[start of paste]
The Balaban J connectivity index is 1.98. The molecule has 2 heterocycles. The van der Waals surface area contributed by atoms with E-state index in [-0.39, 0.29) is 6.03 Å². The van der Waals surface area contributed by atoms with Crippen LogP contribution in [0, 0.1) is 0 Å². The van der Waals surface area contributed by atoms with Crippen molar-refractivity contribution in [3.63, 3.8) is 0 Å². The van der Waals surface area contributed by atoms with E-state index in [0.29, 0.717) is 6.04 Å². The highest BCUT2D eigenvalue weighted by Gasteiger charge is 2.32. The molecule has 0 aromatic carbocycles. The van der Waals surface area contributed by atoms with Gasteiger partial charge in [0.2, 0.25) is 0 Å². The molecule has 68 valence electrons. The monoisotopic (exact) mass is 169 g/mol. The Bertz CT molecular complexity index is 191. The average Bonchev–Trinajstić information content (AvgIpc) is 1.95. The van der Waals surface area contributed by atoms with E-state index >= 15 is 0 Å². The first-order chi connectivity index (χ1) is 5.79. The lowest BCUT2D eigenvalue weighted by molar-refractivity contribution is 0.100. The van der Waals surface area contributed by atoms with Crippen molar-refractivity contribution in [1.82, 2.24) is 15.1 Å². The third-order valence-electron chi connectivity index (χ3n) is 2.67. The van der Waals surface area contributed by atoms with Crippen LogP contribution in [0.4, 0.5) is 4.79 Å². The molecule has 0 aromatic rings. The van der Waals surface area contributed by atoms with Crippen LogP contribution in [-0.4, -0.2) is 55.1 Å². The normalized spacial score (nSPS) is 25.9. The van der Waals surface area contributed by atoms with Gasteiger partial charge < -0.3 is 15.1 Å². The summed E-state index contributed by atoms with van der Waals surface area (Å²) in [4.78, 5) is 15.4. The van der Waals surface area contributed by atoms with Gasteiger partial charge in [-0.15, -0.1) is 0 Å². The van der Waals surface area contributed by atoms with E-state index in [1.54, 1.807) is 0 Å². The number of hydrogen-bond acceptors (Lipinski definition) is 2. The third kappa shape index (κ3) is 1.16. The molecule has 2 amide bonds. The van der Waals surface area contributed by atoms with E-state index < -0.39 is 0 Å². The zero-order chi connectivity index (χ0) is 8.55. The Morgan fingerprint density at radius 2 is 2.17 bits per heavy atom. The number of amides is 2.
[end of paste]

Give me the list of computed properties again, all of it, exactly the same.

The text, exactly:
The Balaban J connectivity index is 1.98. The molecule has 2 heterocycles. The van der Waals surface area contributed by atoms with E-state index in [-0.39, 0.29) is 6.03 Å². The van der Waals surface area contributed by atoms with Crippen LogP contribution in [0, 0.1) is 0 Å². The van der Waals surface area contributed by atoms with Crippen molar-refractivity contribution in [3.63, 3.8) is 0 Å². The van der Waals surface area contributed by atoms with E-state index in [0.29, 0.717) is 6.04 Å². The highest BCUT2D eigenvalue weighted by Gasteiger charge is 2.32. The molecule has 0 aromatic carbocycles. The van der Waals surface area contributed by atoms with Gasteiger partial charge in [0.2, 0.25) is 0 Å². The molecule has 68 valence electrons. The monoisotopic (exact) mass is 169 g/mol. The Bertz CT molecular complexity index is 191. The average Bonchev–Trinajstić information content (AvgIpc) is 1.95. The van der Waals surface area contributed by atoms with E-state index >= 15 is 0 Å². The first-order chi connectivity index (χ1) is 5.79. The lowest BCUT2D eigenvalue weighted by molar-refractivity contribution is 0.100. The van der Waals surface area contributed by atoms with Crippen molar-refractivity contribution in [1.82, 2.24) is 15.1 Å². The third-order valence-electron chi connectivity index (χ3n) is 2.67. The van der Waals surface area contributed by atoms with Crippen LogP contribution in [0.4, 0.5) is 4.79 Å². The molecule has 0 aromatic rings. The van der Waals surface area contributed by atoms with Crippen LogP contribution in [-0.4, -0.2) is 55.1 Å². The normalized spacial score (nSPS) is 25.9. The van der Waals surface area contributed by atoms with Gasteiger partial charge < -0.3 is 15.1 Å². The summed E-state index contributed by atoms with van der Waals surface area (Å²) in [4.78, 5) is 15.4. The van der Waals surface area contributed by atoms with Gasteiger partial charge in [-0.15, -0.1) is 0 Å². The van der Waals surface area contributed by atoms with E-state index in [1.54, 1.807) is 0 Å². The number of hydrogen-bond acceptors (Lipinski definition) is 2. The third kappa shape index (κ3) is 1.16. The molecule has 2 amide bonds. The van der Waals surface area contributed by atoms with E-state index < -0.39 is 0 Å². The zero-order chi connectivity index (χ0) is 8.55. The Morgan fingerprint density at radius 2 is 2.17 bits per heavy atom. The number of amides is 2.